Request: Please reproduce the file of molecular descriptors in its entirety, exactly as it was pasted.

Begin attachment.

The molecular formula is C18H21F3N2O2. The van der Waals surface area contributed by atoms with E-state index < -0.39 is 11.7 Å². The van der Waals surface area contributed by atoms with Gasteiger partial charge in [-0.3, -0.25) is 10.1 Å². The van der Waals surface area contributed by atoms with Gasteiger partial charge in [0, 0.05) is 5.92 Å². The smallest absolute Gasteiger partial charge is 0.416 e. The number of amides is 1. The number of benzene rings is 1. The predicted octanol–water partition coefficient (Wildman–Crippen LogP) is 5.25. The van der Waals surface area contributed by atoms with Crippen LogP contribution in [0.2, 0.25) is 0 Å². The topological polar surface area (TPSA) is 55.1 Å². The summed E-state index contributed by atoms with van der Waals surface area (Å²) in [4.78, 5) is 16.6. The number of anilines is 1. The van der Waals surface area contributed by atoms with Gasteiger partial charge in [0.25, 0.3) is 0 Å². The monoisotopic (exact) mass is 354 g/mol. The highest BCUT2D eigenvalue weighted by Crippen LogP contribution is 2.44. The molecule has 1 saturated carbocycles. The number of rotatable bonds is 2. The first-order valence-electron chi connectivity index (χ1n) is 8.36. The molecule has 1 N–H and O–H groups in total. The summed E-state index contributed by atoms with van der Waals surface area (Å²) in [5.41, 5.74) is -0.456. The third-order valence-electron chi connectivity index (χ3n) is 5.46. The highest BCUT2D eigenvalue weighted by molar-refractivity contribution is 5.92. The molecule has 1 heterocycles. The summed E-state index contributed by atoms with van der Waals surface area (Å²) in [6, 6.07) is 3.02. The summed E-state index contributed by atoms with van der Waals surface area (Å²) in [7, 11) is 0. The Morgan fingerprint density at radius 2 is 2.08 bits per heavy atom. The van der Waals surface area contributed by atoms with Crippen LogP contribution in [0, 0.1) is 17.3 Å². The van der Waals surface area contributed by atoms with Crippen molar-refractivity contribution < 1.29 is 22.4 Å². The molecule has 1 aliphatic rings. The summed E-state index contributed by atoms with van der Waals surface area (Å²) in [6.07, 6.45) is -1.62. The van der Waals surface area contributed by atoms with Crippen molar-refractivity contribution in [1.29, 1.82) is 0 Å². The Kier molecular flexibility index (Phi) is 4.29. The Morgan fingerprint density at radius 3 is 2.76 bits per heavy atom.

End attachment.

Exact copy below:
The molecular formula is C18H21F3N2O2. The van der Waals surface area contributed by atoms with E-state index < -0.39 is 11.7 Å². The van der Waals surface area contributed by atoms with Gasteiger partial charge in [-0.3, -0.25) is 10.1 Å². The van der Waals surface area contributed by atoms with Gasteiger partial charge in [0, 0.05) is 5.92 Å². The smallest absolute Gasteiger partial charge is 0.416 e. The number of amides is 1. The number of benzene rings is 1. The predicted octanol–water partition coefficient (Wildman–Crippen LogP) is 5.25. The van der Waals surface area contributed by atoms with Crippen LogP contribution in [0.2, 0.25) is 0 Å². The topological polar surface area (TPSA) is 55.1 Å². The summed E-state index contributed by atoms with van der Waals surface area (Å²) in [4.78, 5) is 16.6. The number of anilines is 1. The van der Waals surface area contributed by atoms with Gasteiger partial charge in [0.25, 0.3) is 0 Å². The monoisotopic (exact) mass is 354 g/mol. The highest BCUT2D eigenvalue weighted by Crippen LogP contribution is 2.44. The molecule has 1 saturated carbocycles. The number of rotatable bonds is 2. The first-order valence-electron chi connectivity index (χ1n) is 8.36. The molecule has 1 N–H and O–H groups in total. The summed E-state index contributed by atoms with van der Waals surface area (Å²) in [5.41, 5.74) is -0.456. The third-order valence-electron chi connectivity index (χ3n) is 5.46. The highest BCUT2D eigenvalue weighted by molar-refractivity contribution is 5.92. The molecule has 1 heterocycles. The summed E-state index contributed by atoms with van der Waals surface area (Å²) in [6, 6.07) is 3.02. The summed E-state index contributed by atoms with van der Waals surface area (Å²) in [7, 11) is 0. The Morgan fingerprint density at radius 2 is 2.08 bits per heavy atom. The van der Waals surface area contributed by atoms with Crippen LogP contribution in [0, 0.1) is 17.3 Å². The van der Waals surface area contributed by atoms with Crippen molar-refractivity contribution < 1.29 is 22.4 Å². The molecule has 1 aliphatic rings. The summed E-state index contributed by atoms with van der Waals surface area (Å²) in [6.07, 6.45) is -1.62. The van der Waals surface area contributed by atoms with Crippen molar-refractivity contribution in [1.29, 1.82) is 0 Å². The Kier molecular flexibility index (Phi) is 4.29. The Morgan fingerprint density at radius 3 is 2.76 bits per heavy atom.